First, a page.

Minority Report (2002) IRL

MIT’s researches have been fiddling with virtual models programmed to eliminate traffic lights at intersections with the introduction of fully-autonomous cars, and for the first time I can easily picture how terrifying flying through an intersection with no control just might be.

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Up until now I have personally been very comfortable with the prospect of having an autonomous car chauffeur me to my destinations. I still feel comfortable with what is ultimately inevitable at this point. Yet this video preview of what the MIT SENSEable City Lab and the Swiss Federal Institute of Technology have been working, which depicts autonomous cars zipping through intersections without stopping for each other, paints a rather unsettling scenario in my head.

I’ll let Digital Trends explain how it works:

Using mathematical modeling, the researchers show how sensor-laden cars and traffic light-free intersections could reduce traffic congestion. In the scenario reviewed by the team, self-driving vehicles would travel autonomously on roads without traffic lights to control the flow of traffic. Instead of stop lights, cars would communicate wirelessly with other vehicles on the road, allowing them to travel at a safe distance without having to slow down for a traffic light.

This car-to-car communication would control the traffic flow so that cars can only enter an intersection when a slot is open for them to travel through safely. Cars would move slowly in small groups towards the intersection. As they reach the crossing, they then would slide through the intersection quickly. “You want the car to use the intersection for the shortest possible time,” says Paolo Santi, a member of the Italian National Research Council and researcher in the SENSEable City Lab.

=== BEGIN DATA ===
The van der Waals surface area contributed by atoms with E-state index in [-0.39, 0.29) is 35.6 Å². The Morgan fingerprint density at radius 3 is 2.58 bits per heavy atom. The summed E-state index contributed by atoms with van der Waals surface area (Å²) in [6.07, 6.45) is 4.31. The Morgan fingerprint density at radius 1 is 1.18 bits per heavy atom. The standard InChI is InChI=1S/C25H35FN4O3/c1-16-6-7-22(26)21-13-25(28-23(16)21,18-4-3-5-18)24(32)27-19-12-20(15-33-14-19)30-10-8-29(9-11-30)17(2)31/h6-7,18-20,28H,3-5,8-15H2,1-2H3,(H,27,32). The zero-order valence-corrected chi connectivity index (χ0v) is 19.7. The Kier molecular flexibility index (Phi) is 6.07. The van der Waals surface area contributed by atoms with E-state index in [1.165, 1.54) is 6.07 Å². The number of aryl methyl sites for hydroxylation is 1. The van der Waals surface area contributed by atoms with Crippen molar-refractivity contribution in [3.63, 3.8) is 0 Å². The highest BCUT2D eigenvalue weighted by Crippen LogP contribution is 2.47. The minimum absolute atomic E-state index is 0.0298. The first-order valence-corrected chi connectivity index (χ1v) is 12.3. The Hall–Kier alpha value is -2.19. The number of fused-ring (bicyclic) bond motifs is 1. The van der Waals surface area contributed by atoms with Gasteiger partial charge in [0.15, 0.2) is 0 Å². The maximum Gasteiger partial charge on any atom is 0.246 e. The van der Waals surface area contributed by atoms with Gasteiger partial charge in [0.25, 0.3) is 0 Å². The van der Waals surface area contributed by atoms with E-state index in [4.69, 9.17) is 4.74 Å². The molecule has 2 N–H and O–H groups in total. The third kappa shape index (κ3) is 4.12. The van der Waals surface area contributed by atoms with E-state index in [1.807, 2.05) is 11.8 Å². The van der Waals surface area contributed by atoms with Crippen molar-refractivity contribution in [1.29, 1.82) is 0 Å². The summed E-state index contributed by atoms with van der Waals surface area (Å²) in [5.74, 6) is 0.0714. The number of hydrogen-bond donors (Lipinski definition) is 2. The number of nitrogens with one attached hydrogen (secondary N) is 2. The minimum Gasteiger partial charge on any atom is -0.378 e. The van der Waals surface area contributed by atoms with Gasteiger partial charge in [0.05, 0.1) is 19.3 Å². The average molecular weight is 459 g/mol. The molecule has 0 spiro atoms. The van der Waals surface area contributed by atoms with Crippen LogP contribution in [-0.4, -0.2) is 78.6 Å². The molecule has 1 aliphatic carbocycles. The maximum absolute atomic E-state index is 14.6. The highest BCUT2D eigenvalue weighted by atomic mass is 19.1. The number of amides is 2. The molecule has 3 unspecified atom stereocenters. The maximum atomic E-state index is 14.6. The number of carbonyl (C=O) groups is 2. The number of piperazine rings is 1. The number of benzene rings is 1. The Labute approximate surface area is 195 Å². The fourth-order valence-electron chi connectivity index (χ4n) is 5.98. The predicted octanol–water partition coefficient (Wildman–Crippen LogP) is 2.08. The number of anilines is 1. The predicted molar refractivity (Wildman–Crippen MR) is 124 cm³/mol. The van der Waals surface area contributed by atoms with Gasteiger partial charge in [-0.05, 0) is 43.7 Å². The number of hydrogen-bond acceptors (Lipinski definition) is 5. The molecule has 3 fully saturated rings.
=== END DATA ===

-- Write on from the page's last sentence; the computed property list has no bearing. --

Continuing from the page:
One of the main attributes of an autonomous road network of the future is the increased productivity of traffic congestion, particularly in grid-like cities full of time-killing and traffic-clogging intersections. I am extremely confident in the technology of the car being more than capable of handling the navigation for me while I double fist two Quarter Pounders with Big Mac sauce.

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But this MIT video has me unsettled. With all of the computing technology of a fully-autonomous car, the simulation in the video depicts the autonomous traffic of the future having the capability to time the cars in a free-flowing network, rather than the current system of timed or sensor-activated stop light intersections.

In these slot-based intersections (SIs) Cars will move slower, but more efficiently since they don’t have to stop. This “slower is faster” form of traffic management is a well-known principle that already is being used to move crowds of people through building entrances, passageways, and other narrow areas. In the model published by SENSEable City Lab, the traffic-based system is so efficient that it could support twice as many cars without any impact on the rate of travel, claims the researchers.

Speeding up my commute is nice and all, but imagining myself sitting in a car I am not controlling, seeing other vehicles zipping through the intersection ahead of me and my intelligent steel coffin showing no signs of stopping for what would traditionally be a red light is terrifying.

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Of course I’m sure the car-to-car and car-to-infrastructure communication systems will prevent a collision, and I’m sure the vehicles and networks will be programmed with mandatory speeds and distances between intersecting vehicles, but it’s still an interestingly risky-feeling prospect.

I’m still excited to give it a try. What better way to wake yourself up on your morning commute than a little game of autonomous car chicken?